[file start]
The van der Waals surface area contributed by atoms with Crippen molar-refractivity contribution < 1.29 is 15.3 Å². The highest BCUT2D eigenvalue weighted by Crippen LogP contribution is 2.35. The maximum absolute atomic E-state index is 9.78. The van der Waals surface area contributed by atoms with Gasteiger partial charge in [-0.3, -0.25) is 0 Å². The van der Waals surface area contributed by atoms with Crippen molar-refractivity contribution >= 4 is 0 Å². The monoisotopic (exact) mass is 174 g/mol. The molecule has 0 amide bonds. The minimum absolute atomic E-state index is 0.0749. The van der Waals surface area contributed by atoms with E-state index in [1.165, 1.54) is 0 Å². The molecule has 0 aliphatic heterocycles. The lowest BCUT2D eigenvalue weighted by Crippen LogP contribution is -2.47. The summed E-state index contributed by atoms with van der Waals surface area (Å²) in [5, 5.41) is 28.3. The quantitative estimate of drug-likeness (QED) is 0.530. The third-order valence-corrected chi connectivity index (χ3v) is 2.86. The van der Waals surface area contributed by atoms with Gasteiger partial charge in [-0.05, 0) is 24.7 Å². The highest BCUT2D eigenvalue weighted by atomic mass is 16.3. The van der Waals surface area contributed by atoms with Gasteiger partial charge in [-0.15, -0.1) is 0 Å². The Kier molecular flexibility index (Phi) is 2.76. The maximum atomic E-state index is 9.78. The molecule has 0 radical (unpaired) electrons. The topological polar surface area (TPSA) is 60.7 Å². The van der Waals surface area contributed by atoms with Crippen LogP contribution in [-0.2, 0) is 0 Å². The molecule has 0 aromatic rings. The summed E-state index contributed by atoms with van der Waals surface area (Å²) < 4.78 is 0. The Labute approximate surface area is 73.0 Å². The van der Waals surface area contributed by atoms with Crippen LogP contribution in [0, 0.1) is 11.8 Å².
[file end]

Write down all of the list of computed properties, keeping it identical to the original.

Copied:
The van der Waals surface area contributed by atoms with Crippen molar-refractivity contribution < 1.29 is 15.3 Å². The highest BCUT2D eigenvalue weighted by Crippen LogP contribution is 2.35. The maximum absolute atomic E-state index is 9.78. The van der Waals surface area contributed by atoms with Gasteiger partial charge in [-0.3, -0.25) is 0 Å². The van der Waals surface area contributed by atoms with Crippen molar-refractivity contribution >= 4 is 0 Å². The monoisotopic (exact) mass is 174 g/mol. The molecule has 0 amide bonds. The minimum absolute atomic E-state index is 0.0749. The van der Waals surface area contributed by atoms with E-state index in [1.165, 1.54) is 0 Å². The molecule has 0 aliphatic heterocycles. The lowest BCUT2D eigenvalue weighted by Crippen LogP contribution is -2.47. The summed E-state index contributed by atoms with van der Waals surface area (Å²) in [5, 5.41) is 28.3. The quantitative estimate of drug-likeness (QED) is 0.530. The third-order valence-corrected chi connectivity index (χ3v) is 2.86. The van der Waals surface area contributed by atoms with Gasteiger partial charge in [-0.05, 0) is 24.7 Å². The highest BCUT2D eigenvalue weighted by atomic mass is 16.3. The van der Waals surface area contributed by atoms with Gasteiger partial charge in [-0.15, -0.1) is 0 Å². The Kier molecular flexibility index (Phi) is 2.76. The maximum atomic E-state index is 9.78. The molecule has 0 radical (unpaired) electrons. The topological polar surface area (TPSA) is 60.7 Å². The van der Waals surface area contributed by atoms with Crippen LogP contribution in [-0.2, 0) is 0 Å². The molecule has 0 aromatic rings. The summed E-state index contributed by atoms with van der Waals surface area (Å²) < 4.78 is 0. The Labute approximate surface area is 73.0 Å². The van der Waals surface area contributed by atoms with Crippen LogP contribution in [0, 0.1) is 11.8 Å².